By Mike Straka, ,
Published May 19, 2015
Should the New Orleans Saints (search) be America's football team?
I have extremely mixed feelings about that. On one hand, the Saints' victory over the Carolina Panthers on the first Sunday of the NFL season was uplifting and inspirational for the people in their hometown and for the country in general.
It's nice to see professional athletes come together and win one for the fans when the fans really need it.
The obvious Grrr! here is that these are grown men who get paid exorbitant amounts of money to win every game for their fans, and the Saints haven't really been good at delivering on that premise even in the best of times. These, needless to say, are the worst of times for the people of New Orleans, and presumably for the Saints players, so to have them even show up for the game is remarkable — never mind winning.
On the other hand, the notion that the New Orleans Saints should be America's team is beyond me. Yes, it's been a terrible state of affairs down in the Big Easy, but does that mean we should root any harder for a professional football team, part of one of the biggest commercial enterprises in the world?
Sept. 11, anyone?
I didn't see any tears flowing when the New York Yankees (search) lost to the Arizona Diamondbacks in the World Series just a little more than a month after the World Trade Center attacks. I didn't hear anything about the Washington Redskins being America's team after the Pentagon was attacked, either.
Come to think of it, there wasn't any talk of the New York Giants or Jets being "America's Team" after that tragic event. In fact, when the New England Patriots (search) won the Super Bowl that year, all we heard was how great it was that a team called the "Patriots" would win a championship against the backdrop of the War on Terror.
To be even more jaded than I already am, I find the whole inspirational story of the Saints as nothing more than headline-grabbing fodder for ESPN, newspaper sports sections and Internet sports sites.
I'm not saying that sports aren't a good distraction from the trials and tribulations of a tragedy, or that they don't offer a sense of relief for victims of the hurricane. Two recent movies dealt with prominent sports figures who emerged after the Great Depression.
"Seabiscuit" featured an undersized thoroughbred racehorse, an underdog that kept beating the bigger horses. The colt was the darling of the little guy who lost it all in the stock market. And "Cinderella Man," starring Russell Crowe (search), was essentially "Seabiscuit" in a boxing ring.
After two weeks of wall-to-wall coverage on Hurricane Katrina and its aftermath — after practically every story that can be told has been told by every reporter, anchor and writer in the country — I guess it's time now for the sports reporters to have their say.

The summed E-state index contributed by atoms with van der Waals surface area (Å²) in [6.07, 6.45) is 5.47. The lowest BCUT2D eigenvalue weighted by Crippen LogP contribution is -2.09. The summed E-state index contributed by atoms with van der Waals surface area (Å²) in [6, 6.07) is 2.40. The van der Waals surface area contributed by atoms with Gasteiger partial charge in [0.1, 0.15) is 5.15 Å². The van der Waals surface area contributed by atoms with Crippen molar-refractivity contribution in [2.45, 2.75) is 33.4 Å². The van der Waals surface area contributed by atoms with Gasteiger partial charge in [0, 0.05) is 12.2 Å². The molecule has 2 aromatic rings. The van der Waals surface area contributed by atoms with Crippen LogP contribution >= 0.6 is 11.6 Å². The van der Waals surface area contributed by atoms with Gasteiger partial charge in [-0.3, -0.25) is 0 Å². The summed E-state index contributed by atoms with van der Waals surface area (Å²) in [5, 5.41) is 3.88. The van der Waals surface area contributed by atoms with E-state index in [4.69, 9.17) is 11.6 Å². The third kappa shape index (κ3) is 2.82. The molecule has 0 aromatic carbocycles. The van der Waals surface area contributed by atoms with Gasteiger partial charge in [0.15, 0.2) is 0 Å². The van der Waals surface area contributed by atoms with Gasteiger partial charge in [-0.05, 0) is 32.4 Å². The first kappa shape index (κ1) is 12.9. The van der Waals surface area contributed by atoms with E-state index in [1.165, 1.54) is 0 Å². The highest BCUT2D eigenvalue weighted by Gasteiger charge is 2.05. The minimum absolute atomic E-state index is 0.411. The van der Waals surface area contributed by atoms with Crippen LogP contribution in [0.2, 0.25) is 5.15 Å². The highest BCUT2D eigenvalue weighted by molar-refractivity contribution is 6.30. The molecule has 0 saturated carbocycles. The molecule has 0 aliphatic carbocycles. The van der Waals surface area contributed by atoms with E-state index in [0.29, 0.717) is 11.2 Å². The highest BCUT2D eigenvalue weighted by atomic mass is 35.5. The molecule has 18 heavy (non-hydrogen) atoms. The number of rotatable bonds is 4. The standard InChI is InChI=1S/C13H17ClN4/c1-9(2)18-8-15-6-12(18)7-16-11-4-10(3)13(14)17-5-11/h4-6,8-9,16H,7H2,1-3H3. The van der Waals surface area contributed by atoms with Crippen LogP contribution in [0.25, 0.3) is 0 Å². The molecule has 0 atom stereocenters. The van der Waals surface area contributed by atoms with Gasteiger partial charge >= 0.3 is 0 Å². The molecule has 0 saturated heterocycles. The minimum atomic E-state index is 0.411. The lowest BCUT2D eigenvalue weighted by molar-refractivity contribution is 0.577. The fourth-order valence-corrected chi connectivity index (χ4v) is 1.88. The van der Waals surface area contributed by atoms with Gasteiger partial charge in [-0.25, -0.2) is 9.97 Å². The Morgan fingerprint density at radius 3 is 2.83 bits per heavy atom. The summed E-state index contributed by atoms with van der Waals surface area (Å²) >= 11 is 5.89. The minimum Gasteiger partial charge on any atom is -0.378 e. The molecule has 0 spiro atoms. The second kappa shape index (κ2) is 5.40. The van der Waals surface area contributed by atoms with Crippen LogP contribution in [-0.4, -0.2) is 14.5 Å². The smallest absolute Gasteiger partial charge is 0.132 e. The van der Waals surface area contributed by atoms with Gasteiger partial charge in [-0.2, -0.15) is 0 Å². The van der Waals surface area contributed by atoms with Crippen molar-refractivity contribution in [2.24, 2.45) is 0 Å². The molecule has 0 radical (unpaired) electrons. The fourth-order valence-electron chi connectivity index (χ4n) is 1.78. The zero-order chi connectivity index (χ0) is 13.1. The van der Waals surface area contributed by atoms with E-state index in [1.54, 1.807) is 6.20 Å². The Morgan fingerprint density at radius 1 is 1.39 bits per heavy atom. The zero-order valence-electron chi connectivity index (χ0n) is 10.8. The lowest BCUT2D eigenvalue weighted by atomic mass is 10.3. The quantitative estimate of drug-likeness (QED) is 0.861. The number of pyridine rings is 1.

Look, I don't mean to suggest that what happened with Katrina isn't tragic. I've written several columns to that affect. What Grrrs me is the constant searching for stories by media outlets, so they latch on to sports.
The proliferation of media sort of resembles those people in your family who have to make everything about themselves. You know ... the ones who never watched ABC News, but when Peter Jennings died he was their "favorite newsman." Or the one who hasn't spoken to her friend from New Orleans for 25 years, but all of a sudden, said friend is topic No. 1 of recent conversations. Or the person who, after he asks you how you are doing and you respond with something about having a headache or it being crazy busy at work, responds with his own migraine woes or gives you a laundry list of projects his boss laid on him.
Sadly, when the stories are as tragic as Katrina, many people need to make it about them.
Now that my embargo on my behind-the-scenes piece with Rolling Stones keyboardist Chuck Leavell is over, you can click the video link above to see the story.
An embargo in the world of TV usually means another network or show has an exclusive until a certain date. In this case, I gave my word that my piece wouldn't run until after Matt Lauer's on "Dateline."
Anyway, Leavell, whose new CD "Southscape" is on music shelves and sites now, was kind enough to bring FOX News and The Real Deal backstage to experience a little of what it is like to be part of the biggest rock band in the world.
You'll see the stage before the show, hear a little of Leavell's talent — and what Keith Richards (search) and the rest of the band have to say about him — go into the dressing room and wardrobe area and hear a little bit of the Stones' new tune "Back Of My Hand," which is one of the best bluesy rock-and-roll songs to come out in years.
Once again the Grrr! Column says thanks to Mick Jagger, Ron Wood, Keith Richards, Charlie Watts and Chuck Leavell, along with publicists Fran Curtis and Dan Beeson, for an experience that really did humble me.
Mike Straka is the director of operations and special projects for FOXNews.com, and covers entertainment and features on the Sunday program "FOX Magazine." He also writes the biweekly Grrr! Column and hosts "The Real Deal" video segments on FOXNews.com.